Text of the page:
The Blockchain Association, whose members include early-stage investors, exchange platforms and virtual currency infrastructure providers, called it an “unprecedented and untested expansion of the Bank Secrecy Act.”
“It is one thing to know your customer, and quite another to know your customer’s customer or counterparty,” it said. “That is not just a difference in degree, but a difference of kind.” Demanding this kind of information turns a cryptocurrency business into a regulator of downstream transactions, it said.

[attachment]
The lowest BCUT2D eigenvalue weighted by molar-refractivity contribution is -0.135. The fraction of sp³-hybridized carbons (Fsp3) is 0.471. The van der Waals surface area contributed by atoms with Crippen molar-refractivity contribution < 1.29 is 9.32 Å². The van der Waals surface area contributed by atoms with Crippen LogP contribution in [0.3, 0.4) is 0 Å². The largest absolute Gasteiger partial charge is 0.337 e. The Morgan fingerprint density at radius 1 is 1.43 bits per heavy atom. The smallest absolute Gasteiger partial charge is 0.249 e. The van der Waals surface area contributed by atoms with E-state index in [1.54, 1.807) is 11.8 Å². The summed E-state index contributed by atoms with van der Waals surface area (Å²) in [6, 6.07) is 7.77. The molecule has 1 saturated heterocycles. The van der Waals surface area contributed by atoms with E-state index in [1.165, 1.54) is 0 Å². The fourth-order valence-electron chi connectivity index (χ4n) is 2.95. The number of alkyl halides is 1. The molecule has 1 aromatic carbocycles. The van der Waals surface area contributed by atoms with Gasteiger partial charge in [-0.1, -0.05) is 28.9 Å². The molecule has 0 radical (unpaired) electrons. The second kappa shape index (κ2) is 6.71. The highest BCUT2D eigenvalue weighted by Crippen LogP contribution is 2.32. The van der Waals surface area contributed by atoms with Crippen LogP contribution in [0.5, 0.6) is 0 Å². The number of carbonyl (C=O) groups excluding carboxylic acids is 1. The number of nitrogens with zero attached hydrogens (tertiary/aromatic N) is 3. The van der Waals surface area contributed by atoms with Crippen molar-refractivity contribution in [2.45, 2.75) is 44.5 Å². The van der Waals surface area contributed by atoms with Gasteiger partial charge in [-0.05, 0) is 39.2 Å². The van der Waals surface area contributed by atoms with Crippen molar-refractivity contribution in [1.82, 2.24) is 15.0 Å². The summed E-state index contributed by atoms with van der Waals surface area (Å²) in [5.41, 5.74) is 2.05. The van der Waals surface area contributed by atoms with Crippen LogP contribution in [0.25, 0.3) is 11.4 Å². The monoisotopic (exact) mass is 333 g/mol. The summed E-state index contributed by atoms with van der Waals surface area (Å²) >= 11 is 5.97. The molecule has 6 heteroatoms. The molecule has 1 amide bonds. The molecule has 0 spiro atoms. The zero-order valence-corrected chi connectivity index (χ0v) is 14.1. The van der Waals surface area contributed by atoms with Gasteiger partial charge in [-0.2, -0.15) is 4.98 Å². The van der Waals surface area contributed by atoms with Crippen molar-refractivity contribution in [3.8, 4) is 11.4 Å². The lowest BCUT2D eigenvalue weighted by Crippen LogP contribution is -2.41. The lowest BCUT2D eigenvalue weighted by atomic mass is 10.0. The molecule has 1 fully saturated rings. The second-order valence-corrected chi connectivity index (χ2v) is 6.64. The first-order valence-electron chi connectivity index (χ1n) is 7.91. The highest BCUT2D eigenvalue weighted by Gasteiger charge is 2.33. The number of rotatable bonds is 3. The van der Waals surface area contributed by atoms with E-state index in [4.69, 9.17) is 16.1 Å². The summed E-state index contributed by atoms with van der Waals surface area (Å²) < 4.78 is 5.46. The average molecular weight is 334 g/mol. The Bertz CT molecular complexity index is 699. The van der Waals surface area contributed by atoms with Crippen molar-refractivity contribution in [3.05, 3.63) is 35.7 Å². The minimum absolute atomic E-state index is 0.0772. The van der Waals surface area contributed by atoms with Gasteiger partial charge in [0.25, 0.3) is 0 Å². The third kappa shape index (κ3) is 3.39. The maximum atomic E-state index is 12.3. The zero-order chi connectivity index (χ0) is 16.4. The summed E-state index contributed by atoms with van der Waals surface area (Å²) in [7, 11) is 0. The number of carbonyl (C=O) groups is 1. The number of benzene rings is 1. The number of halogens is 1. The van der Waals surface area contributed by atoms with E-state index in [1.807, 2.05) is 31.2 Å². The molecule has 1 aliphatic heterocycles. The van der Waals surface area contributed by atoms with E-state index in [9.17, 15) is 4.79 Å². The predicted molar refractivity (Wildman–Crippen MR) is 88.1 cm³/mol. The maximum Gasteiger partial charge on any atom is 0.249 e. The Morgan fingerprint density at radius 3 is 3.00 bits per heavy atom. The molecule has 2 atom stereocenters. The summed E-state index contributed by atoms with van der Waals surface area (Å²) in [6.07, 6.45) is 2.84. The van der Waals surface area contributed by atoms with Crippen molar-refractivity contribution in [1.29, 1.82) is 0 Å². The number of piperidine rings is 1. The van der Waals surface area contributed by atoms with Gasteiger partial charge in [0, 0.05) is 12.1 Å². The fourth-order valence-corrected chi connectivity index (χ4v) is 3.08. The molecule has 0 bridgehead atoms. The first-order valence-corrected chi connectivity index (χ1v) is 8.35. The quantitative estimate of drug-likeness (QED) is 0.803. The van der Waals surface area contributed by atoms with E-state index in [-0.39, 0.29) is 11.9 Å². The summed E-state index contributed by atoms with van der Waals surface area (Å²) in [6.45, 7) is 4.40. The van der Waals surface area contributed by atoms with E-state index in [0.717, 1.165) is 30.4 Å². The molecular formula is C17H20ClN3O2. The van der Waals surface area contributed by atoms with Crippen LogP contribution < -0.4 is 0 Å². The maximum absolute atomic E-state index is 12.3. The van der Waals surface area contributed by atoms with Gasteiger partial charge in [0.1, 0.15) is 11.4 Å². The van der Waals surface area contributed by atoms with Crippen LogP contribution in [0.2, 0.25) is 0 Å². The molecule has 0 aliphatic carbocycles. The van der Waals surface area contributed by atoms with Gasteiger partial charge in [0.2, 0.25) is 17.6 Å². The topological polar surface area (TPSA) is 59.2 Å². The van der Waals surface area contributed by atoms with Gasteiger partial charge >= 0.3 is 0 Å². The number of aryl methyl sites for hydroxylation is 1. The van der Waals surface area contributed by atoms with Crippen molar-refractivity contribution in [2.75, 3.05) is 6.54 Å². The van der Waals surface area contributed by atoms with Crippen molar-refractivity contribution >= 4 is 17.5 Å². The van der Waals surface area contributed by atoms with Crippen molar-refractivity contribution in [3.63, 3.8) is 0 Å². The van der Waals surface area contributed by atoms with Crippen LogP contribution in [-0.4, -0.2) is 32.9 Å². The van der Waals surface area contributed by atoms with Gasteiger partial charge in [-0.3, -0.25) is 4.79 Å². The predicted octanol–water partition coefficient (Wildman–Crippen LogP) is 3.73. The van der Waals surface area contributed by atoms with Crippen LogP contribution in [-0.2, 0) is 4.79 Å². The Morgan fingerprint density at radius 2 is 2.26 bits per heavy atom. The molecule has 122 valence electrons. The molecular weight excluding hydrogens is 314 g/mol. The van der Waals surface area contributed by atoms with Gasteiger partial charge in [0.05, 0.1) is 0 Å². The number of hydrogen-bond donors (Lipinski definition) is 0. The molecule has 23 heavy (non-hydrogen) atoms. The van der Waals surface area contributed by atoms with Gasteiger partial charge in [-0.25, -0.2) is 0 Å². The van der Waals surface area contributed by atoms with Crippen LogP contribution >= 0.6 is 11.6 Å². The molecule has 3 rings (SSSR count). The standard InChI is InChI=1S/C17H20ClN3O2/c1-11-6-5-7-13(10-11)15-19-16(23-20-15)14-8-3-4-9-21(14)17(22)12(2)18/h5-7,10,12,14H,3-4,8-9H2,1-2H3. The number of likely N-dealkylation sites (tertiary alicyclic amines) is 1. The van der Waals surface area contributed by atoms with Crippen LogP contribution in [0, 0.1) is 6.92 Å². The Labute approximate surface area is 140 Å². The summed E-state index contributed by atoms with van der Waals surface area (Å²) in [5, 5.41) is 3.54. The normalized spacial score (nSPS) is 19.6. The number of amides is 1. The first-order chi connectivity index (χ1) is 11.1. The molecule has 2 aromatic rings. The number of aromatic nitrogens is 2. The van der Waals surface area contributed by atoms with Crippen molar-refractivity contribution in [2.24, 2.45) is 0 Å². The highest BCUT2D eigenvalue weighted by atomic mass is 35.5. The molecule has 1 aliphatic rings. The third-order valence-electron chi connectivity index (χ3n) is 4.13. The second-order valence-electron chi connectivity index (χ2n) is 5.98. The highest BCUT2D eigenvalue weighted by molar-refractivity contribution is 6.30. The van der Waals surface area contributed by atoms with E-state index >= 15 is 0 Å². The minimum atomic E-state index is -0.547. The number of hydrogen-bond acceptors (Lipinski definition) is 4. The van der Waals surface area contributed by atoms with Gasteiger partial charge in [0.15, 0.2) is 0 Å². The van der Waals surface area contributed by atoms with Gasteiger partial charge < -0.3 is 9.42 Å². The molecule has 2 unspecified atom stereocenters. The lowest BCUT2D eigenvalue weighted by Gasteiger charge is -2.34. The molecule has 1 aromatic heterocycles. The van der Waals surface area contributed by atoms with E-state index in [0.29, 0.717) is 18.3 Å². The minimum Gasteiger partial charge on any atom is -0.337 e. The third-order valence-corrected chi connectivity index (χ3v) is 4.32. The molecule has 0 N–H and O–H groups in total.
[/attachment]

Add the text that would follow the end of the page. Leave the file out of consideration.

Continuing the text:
Lack of information-gathering system
Businesses argue that there are no existing systems for obtaining the information required. This would force them to either quickly develop new and untested processes or stop facilitating third-party transactions to avoid triggering the rule.
In the latter case, the rule would “likely operate as a de facto ban on financial institutions transacting with self-hosted cryptocurrency wallets,” the Blockchain Association said. It also impinges on consumer privacy and the Fourth Amendment protections against unreasonable searches because it would allow the government to monitor individuals’ financial transactions at “an unprecedented level,” it said.
Cryptocurrencies like Bitcoin use blockchain technology to permanently record transactions on public ledgers accessible to anyone with an internet connection, although the individuals conducting those transactions remain anonymous.